Another Year Wiser: Advice from upperclassmen to freshmen

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The transition to high school from junior high is huge. 

The amount of students nearly triples, and the school itself seems to double in size. Classes become a lot more challenging and competitive. That’s why incoming freshmen are often intimidated by this new environment and are eager to learn how to navigate high school life.

Every upperclassman has been a freshman, and each of us has a lot to offer in tips and advice to this year’s freshman class; advice that they picked up over the years or wished they had known when they were calves at the Ranch.

My freshman year was a challenge, both academically and socially for me. I took all Pre-AP classes, which meant a lot of homework and struggles in classes I wasn’t necessarily strong in. And on top of that, I was in marching band, which meant a lot of my time was spent at rehearsals and games. 

Because of this, my grades suffered. It took a long time for me to establish a good routine. My advice is that it’s okay to push yourself, but don’t overwork yourself. It’s like a ladder: you advance yourself one step at a time, but don’t skip two or three rungs at a time.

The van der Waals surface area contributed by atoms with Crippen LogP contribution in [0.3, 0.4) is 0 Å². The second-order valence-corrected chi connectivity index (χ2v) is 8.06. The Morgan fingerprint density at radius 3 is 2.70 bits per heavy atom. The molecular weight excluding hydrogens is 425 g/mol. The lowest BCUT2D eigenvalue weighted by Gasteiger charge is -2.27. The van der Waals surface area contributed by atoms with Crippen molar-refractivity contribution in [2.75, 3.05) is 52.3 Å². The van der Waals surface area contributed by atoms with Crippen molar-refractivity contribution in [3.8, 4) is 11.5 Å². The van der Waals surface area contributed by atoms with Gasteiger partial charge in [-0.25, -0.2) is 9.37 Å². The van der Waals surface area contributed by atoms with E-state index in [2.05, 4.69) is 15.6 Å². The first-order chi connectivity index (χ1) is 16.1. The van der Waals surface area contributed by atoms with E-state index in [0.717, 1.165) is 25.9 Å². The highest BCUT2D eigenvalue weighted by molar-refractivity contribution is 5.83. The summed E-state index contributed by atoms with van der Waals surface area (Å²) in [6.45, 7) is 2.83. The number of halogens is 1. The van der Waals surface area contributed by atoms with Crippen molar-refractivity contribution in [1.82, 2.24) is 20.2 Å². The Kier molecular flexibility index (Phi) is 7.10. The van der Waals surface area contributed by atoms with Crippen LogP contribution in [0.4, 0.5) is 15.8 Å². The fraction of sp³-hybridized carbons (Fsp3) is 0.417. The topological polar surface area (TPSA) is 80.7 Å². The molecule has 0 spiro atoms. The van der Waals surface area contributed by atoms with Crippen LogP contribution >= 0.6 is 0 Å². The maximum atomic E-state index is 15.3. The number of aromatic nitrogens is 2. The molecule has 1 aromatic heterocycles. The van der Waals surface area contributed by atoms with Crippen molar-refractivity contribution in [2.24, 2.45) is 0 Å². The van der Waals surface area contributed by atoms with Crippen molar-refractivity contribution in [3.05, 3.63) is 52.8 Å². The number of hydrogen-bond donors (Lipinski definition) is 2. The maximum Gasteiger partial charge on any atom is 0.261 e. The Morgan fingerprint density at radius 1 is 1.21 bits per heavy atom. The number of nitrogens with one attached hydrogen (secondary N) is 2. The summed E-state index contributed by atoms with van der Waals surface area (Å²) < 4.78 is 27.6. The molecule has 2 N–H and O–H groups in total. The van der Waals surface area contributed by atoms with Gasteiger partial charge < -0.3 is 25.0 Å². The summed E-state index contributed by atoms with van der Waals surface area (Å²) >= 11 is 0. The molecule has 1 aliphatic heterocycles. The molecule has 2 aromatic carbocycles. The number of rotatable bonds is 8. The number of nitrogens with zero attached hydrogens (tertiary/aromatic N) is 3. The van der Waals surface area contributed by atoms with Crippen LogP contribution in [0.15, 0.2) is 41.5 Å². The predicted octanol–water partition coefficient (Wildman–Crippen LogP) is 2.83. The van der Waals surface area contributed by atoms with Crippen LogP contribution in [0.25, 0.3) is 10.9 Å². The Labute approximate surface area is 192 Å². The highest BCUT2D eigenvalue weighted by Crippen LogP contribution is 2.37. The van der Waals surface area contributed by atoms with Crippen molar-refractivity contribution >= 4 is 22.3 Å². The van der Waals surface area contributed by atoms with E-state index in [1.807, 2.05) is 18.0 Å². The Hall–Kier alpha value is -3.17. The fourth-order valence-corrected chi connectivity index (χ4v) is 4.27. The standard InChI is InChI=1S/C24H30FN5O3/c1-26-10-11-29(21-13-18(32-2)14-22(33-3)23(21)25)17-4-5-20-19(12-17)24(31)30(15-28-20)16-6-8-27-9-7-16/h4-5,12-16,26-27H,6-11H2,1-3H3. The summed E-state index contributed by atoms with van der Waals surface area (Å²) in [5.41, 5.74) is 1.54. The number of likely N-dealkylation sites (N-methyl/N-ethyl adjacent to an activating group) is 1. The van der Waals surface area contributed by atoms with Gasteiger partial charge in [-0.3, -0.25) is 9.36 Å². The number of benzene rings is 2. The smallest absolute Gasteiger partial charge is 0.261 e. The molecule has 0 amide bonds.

Others chimed in with their advice. Senior Mia Cruz said she wishes she put herself out there more. 

“Be involved in everything in school, because at the end of your high school career, you’re going to be… you know, it’s going to be more fun,” said Cruz. “Like sports and different clubs offered at Morton Ranch.”

In high school, there are many more organizations and clubs than in junior high. It is easy to miss when you’re a freshman, because you’re still trying to figure things out. Cruz said she participated in the high school marching band for two years and is now part of other organizations, such as National Honor Society.

Senior Amiee Spots said she wishes she knew which classes to take and when to take them.

“I wish I would’ve known to take health, because I took marketing. I thought that was going to be my career, but then I wasn’t interested,” Spots said. “I also wish I did more Pre-AP classes to prepare me for AP, because right now I’m in AP and it was a little more difficult.”

AP classes are often underestimated by students that first learn of the course. AP can be very challenging, and students must be very dedicated and organized to pass in those classes. But they can be rewarding. Students should ask their teachers and counselors questions about these courses if they’re interested. 

Most of the advice that is offered to freshmen from upperclassmen may sound repetitive, but behind it, there was a personal experience that lead them to pass down what they learned. The hope is that our freshmen will have great experiences and these years ahead might be easier for them. 

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